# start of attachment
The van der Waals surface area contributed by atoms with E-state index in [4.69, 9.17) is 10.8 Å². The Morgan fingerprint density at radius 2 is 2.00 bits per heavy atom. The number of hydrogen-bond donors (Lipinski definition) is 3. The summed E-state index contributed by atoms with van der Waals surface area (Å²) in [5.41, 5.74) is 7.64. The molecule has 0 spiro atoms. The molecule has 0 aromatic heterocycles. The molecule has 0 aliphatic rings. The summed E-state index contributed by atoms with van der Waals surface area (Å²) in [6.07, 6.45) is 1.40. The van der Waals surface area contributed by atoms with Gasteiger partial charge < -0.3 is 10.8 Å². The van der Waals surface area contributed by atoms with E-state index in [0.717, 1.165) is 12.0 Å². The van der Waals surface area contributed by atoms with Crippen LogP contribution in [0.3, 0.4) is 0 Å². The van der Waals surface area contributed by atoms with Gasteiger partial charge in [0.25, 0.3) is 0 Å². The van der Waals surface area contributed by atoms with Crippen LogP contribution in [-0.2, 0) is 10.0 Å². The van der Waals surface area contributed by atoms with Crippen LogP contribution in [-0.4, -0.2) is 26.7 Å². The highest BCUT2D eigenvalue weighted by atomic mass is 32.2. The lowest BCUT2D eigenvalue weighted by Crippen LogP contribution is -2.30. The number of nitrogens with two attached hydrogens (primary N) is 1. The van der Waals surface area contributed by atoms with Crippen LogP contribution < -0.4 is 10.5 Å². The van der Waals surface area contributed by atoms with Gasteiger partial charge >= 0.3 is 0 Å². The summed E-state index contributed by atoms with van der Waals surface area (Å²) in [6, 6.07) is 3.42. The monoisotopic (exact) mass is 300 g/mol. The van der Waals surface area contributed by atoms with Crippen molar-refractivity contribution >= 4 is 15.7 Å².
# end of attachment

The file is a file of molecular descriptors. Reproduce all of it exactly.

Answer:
The van der Waals surface area contributed by atoms with E-state index in [4.69, 9.17) is 10.8 Å². The Morgan fingerprint density at radius 2 is 2.00 bits per heavy atom. The number of hydrogen-bond donors (Lipinski definition) is 3. The summed E-state index contributed by atoms with van der Waals surface area (Å²) in [5.41, 5.74) is 7.64. The molecule has 0 spiro atoms. The molecule has 0 aromatic heterocycles. The molecule has 0 aliphatic rings. The summed E-state index contributed by atoms with van der Waals surface area (Å²) in [6.07, 6.45) is 1.40. The van der Waals surface area contributed by atoms with Gasteiger partial charge < -0.3 is 10.8 Å². The van der Waals surface area contributed by atoms with E-state index in [0.717, 1.165) is 12.0 Å². The van der Waals surface area contributed by atoms with Crippen LogP contribution in [0.3, 0.4) is 0 Å². The van der Waals surface area contributed by atoms with Gasteiger partial charge in [0.25, 0.3) is 0 Å². The van der Waals surface area contributed by atoms with Crippen LogP contribution in [-0.2, 0) is 10.0 Å². The van der Waals surface area contributed by atoms with Crippen LogP contribution in [-0.4, -0.2) is 26.7 Å². The highest BCUT2D eigenvalue weighted by atomic mass is 32.2. The lowest BCUT2D eigenvalue weighted by Crippen LogP contribution is -2.30. The number of nitrogens with two attached hydrogens (primary N) is 1. The van der Waals surface area contributed by atoms with Crippen LogP contribution < -0.4 is 10.5 Å². The van der Waals surface area contributed by atoms with Gasteiger partial charge >= 0.3 is 0 Å². The summed E-state index contributed by atoms with van der Waals surface area (Å²) in [6, 6.07) is 3.42. The monoisotopic (exact) mass is 300 g/mol. The van der Waals surface area contributed by atoms with Crippen molar-refractivity contribution >= 4 is 15.7 Å².